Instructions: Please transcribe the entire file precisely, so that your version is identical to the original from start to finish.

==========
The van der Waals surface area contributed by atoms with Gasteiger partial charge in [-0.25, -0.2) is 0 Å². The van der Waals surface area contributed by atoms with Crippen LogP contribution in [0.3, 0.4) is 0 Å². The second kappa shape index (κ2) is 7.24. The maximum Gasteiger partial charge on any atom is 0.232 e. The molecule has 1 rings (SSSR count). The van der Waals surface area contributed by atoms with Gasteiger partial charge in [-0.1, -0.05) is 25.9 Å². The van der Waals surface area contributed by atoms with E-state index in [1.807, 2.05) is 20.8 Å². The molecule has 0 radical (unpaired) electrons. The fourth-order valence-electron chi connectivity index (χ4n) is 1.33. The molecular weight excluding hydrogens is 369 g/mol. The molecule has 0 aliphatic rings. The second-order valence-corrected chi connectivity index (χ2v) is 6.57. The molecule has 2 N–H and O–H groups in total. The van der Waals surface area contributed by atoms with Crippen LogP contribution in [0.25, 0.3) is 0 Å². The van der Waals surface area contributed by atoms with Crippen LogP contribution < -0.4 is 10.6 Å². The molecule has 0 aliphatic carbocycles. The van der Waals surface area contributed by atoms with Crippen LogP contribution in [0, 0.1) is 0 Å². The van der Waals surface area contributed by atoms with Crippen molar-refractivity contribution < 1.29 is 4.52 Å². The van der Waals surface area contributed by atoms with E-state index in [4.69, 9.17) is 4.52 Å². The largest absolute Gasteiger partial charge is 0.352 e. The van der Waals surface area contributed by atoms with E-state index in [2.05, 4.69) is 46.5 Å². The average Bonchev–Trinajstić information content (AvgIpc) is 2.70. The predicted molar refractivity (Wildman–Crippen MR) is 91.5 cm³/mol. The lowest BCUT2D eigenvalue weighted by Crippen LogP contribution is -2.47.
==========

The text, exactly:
The van der Waals surface area contributed by atoms with Gasteiger partial charge in [-0.25, -0.2) is 0 Å². The van der Waals surface area contributed by atoms with Crippen LogP contribution in [0.3, 0.4) is 0 Å². The second kappa shape index (κ2) is 7.24. The maximum Gasteiger partial charge on any atom is 0.232 e. The molecule has 1 rings (SSSR count). The van der Waals surface area contributed by atoms with Gasteiger partial charge in [-0.1, -0.05) is 25.9 Å². The van der Waals surface area contributed by atoms with E-state index in [1.807, 2.05) is 20.8 Å². The molecule has 0 radical (unpaired) electrons. The fourth-order valence-electron chi connectivity index (χ4n) is 1.33. The molecular weight excluding hydrogens is 369 g/mol. The molecule has 0 aliphatic rings. The second-order valence-corrected chi connectivity index (χ2v) is 6.57. The molecule has 2 N–H and O–H groups in total. The van der Waals surface area contributed by atoms with Crippen LogP contribution in [0.25, 0.3) is 0 Å². The van der Waals surface area contributed by atoms with Crippen LogP contribution < -0.4 is 10.6 Å². The molecule has 0 aliphatic carbocycles. The van der Waals surface area contributed by atoms with Crippen LogP contribution in [0, 0.1) is 0 Å². The van der Waals surface area contributed by atoms with Crippen molar-refractivity contribution < 1.29 is 4.52 Å². The van der Waals surface area contributed by atoms with E-state index in [4.69, 9.17) is 4.52 Å². The largest absolute Gasteiger partial charge is 0.352 e. The van der Waals surface area contributed by atoms with E-state index in [2.05, 4.69) is 46.5 Å². The average Bonchev–Trinajstić information content (AvgIpc) is 2.70. The predicted molar refractivity (Wildman–Crippen MR) is 91.5 cm³/mol. The lowest BCUT2D eigenvalue weighted by Crippen LogP contribution is -2.47.